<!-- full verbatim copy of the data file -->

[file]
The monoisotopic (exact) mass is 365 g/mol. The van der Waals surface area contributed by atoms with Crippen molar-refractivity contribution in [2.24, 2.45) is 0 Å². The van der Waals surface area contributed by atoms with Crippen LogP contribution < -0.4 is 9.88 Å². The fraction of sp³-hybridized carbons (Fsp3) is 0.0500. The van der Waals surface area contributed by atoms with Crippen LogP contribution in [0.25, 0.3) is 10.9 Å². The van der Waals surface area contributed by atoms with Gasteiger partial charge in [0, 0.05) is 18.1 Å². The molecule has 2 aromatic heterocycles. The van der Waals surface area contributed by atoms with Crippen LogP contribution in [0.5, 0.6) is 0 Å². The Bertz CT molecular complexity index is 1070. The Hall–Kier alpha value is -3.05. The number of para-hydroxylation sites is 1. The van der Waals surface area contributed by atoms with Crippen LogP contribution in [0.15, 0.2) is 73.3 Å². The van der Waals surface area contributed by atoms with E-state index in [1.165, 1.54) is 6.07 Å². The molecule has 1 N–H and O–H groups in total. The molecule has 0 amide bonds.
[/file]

The monoisotopic (exact) mass is 365 g/mol. The van der Waals surface area contributed by atoms with Crippen molar-refractivity contribution in [2.24, 2.45) is 0 Å². The van der Waals surface area contributed by atoms with Crippen LogP contribution < -0.4 is 9.88 Å². The fraction of sp³-hybridized carbons (Fsp3) is 0.0500. The van der Waals surface area contributed by atoms with Crippen LogP contribution in [0.25, 0.3) is 10.9 Å². The van der Waals surface area contributed by atoms with Gasteiger partial charge in [0, 0.05) is 18.1 Å². The molecule has 2 aromatic heterocycles. The van der Waals surface area contributed by atoms with Crippen LogP contribution in [0.5, 0.6) is 0 Å². The Bertz CT molecular complexity index is 1070. The Hall–Kier alpha value is -3.05. The number of para-hydroxylation sites is 1. The van der Waals surface area contributed by atoms with Crippen LogP contribution in [0.15, 0.2) is 73.3 Å². The van der Waals surface area contributed by atoms with E-state index in [1.165, 1.54) is 6.07 Å². The molecule has 1 N–H and O–H groups in total. The molecule has 0 amide bonds.